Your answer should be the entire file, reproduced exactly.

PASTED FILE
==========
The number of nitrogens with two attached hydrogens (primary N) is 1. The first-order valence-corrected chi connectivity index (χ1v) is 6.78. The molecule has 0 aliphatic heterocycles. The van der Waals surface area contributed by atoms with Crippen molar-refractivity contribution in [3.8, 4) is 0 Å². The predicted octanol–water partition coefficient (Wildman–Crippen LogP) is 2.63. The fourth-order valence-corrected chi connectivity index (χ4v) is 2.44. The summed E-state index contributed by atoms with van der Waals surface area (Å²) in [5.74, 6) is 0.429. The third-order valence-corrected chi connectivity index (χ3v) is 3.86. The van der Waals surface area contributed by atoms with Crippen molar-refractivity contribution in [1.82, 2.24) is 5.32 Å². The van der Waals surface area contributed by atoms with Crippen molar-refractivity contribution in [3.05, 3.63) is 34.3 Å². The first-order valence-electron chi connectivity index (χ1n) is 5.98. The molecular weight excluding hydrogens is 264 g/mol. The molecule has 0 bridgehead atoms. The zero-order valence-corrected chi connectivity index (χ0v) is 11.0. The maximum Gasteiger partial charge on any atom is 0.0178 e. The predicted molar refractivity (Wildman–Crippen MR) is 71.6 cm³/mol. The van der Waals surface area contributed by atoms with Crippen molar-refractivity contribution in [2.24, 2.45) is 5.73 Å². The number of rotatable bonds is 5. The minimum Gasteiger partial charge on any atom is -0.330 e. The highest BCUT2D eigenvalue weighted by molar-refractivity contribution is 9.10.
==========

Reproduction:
The number of nitrogens with two attached hydrogens (primary N) is 1. The first-order valence-corrected chi connectivity index (χ1v) is 6.78. The molecule has 0 aliphatic heterocycles. The van der Waals surface area contributed by atoms with Crippen molar-refractivity contribution in [3.8, 4) is 0 Å². The predicted octanol–water partition coefficient (Wildman–Crippen LogP) is 2.63. The fourth-order valence-corrected chi connectivity index (χ4v) is 2.44. The summed E-state index contributed by atoms with van der Waals surface area (Å²) in [5.74, 6) is 0.429. The third-order valence-corrected chi connectivity index (χ3v) is 3.86. The van der Waals surface area contributed by atoms with Crippen molar-refractivity contribution in [1.82, 2.24) is 5.32 Å². The van der Waals surface area contributed by atoms with Crippen molar-refractivity contribution in [3.05, 3.63) is 34.3 Å². The first-order valence-electron chi connectivity index (χ1n) is 5.98. The molecular weight excluding hydrogens is 264 g/mol. The molecule has 0 bridgehead atoms. The zero-order valence-corrected chi connectivity index (χ0v) is 11.0. The maximum Gasteiger partial charge on any atom is 0.0178 e. The predicted molar refractivity (Wildman–Crippen MR) is 71.6 cm³/mol. The van der Waals surface area contributed by atoms with Crippen molar-refractivity contribution in [2.24, 2.45) is 5.73 Å². The number of rotatable bonds is 5. The minimum Gasteiger partial charge on any atom is -0.330 e. The highest BCUT2D eigenvalue weighted by molar-refractivity contribution is 9.10.